Northwest Yachting October 2017

Page 90

P RTS OF CALL

Ballard Written by Norris Comer There isn’t anywhere in the world quite like Ballard. Tucked to the west of North Seattle bounded by Shilshole Bay/Puget Sound to the west and the Lake Washington Ship Canal/ Salmon Bay to the south, Ballard is a curious cultural mix with a deep connection to the sea. Known during the late 19th and early 20th centuries as “Snoose Junction” in honor of the chewing tobacco that waves of Scandinavian immigrants enjoyed, the seafaring and logging community has gradually evolved with the rest of Seattle into a trendy bar-hop-n’-shop district complete with expensive apartment complexes. However, maritime industry still reigns supreme along the waterways with shipyards, fabrication factories, and commercial fishing businesses. Hip sushi and cocktail bars coexist a stone’s throw away from shipyards in what is sometimes a tenuous truce, but often a perfect alliance. Old Ballard is still very much alive, a fact I attest to after spontaneously meeting and having a few too many rounds with a Norwegian commercial fisherman at The Market Arms tavern. As long as the Gunnars of Ballard can still be found, the salty soul of the place is thankfully still intact. Many of the commercial crabbers from the hit TV show Deadliest Catch call Ballard home for a reason. Visiting boaters have a few options when visiting Ballard. If arriving from Puget Sound and waters beyond, it makes sense to spare the ordeal of passing through the Hiram M. Chittenden Locks (aka Ballard Locks) and moor at the publicly owned Shilshole Bay Marina. This massive marina has over 1,400 slips for vessels up to 250 feet and hosts what is largely considered the West Coast’s largest liveaboard community. With events, like movie screenings and community BBQs, plus a hub of boat service businesses, Shilshole Bay Marina is an obvious choice. If you want to moor deeper in the heart of the place, there are a few options beyond the locks along the Lake Washington Ship Canal. These marinas have a more mom-and-pop feel; and Stimson Marina offers covered slips. If passing through the Ballard Locks for the first time, I recommend Northwest Yachting’s feature Unlocking the Locks written by a professional captain that appeared in the March 2017 issue (available online at nwyachting.com). Ballard has all the amenities of Seattle, like grocery stores and a hospital, that a cruiser passing through may need.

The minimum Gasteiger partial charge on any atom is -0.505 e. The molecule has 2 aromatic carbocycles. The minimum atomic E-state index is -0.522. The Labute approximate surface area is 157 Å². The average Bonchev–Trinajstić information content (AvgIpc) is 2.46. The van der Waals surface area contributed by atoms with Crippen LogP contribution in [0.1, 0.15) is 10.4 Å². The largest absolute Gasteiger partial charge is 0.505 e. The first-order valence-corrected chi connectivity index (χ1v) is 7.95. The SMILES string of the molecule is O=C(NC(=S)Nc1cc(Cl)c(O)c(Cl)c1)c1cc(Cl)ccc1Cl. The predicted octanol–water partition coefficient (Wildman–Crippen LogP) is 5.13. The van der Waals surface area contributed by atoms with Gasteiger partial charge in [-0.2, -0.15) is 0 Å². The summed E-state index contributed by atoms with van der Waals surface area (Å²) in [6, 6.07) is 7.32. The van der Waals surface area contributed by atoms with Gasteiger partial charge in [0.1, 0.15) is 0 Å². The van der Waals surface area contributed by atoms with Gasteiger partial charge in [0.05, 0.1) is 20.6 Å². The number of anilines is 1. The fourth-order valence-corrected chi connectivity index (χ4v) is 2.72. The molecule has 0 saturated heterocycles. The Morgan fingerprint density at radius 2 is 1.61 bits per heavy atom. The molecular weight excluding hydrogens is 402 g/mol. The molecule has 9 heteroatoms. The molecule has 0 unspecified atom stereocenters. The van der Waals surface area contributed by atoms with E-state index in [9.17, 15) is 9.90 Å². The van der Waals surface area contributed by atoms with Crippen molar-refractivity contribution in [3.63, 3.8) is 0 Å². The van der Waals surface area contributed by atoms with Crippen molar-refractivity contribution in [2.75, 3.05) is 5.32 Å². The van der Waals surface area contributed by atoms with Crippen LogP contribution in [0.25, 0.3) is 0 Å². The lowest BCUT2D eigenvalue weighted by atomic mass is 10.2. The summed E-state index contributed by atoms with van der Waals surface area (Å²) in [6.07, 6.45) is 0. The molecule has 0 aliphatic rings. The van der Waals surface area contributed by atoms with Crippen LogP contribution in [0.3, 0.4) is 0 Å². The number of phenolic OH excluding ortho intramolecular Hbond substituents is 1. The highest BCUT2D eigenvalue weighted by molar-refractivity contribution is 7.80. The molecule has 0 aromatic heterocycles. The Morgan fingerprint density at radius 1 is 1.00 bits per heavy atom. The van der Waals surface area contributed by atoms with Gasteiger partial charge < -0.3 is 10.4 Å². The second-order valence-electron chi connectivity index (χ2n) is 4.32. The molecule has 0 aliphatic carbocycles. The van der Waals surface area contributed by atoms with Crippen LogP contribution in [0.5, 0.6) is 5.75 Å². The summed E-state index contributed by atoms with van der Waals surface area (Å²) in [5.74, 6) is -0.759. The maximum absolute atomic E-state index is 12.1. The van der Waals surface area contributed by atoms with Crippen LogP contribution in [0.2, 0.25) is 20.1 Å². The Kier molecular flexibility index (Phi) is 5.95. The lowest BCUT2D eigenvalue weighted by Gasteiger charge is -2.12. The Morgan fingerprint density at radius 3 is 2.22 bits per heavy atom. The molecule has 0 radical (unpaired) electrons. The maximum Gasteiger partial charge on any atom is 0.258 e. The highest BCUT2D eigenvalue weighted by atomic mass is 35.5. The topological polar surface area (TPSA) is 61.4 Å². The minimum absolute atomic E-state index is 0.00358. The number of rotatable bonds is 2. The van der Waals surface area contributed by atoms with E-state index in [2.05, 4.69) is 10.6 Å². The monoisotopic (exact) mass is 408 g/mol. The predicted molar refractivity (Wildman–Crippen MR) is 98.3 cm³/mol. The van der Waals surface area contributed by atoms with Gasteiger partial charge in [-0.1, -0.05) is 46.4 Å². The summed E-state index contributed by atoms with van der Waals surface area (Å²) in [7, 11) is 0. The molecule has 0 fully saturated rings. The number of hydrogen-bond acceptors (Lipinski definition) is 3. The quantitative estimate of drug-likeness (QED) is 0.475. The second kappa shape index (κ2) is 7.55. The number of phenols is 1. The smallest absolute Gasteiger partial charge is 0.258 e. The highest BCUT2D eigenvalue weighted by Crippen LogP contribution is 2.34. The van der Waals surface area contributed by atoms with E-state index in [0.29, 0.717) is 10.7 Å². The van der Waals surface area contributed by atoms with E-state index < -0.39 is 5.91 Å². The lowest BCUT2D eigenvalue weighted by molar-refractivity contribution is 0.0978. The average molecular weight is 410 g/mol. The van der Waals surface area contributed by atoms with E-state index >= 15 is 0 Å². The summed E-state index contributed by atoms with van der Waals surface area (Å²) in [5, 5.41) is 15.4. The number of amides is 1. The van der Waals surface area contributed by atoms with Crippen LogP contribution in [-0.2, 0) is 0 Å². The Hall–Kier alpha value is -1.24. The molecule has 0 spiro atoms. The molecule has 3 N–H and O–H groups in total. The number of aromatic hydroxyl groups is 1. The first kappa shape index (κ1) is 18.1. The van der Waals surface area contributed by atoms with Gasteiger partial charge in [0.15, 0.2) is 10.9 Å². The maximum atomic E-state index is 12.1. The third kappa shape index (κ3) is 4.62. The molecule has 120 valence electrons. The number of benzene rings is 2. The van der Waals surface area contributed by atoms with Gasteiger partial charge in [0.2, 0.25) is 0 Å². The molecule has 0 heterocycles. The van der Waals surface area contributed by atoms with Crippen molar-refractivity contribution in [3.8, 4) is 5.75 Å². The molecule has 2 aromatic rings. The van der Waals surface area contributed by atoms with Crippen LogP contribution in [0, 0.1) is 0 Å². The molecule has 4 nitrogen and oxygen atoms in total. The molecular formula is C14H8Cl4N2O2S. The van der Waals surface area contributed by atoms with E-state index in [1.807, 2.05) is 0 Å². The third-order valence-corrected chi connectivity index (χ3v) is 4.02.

T

90 NORTHWEST YACHTING || OCTOBER 2017

1. Lock it Up The Hiram M. Chittenden Locks, commonly referred to as the Ballard Locks, are a defining feature of Ballard and a must-visit location. The locks are steeped in history, and a charming interpretive center, open from 10:00 to 18:00 hours every day during the summer, is a great place to learn more. The Carl S. English Jr. Botanical Gardens on the northern, Ballard side feature beautiful plants from all over the world thanks to the covert seed trading of the man for whom the gardens are named. After a quick, scenic jaunt over the locks–that act as a pedestrian bridge across the water when closed–to the south side, one can view the salmon ladder. The kind of salmon you see will depend on the timing of your visit (August for kings, September for coho, etc.). For boaters, the best part about visiting the locks may be the constant parade of commercial fishing vessels, recreational yachts, and even sometimes Native American canoes that use the locks to transit between Puget Sound to the west and Lake Washington to the east.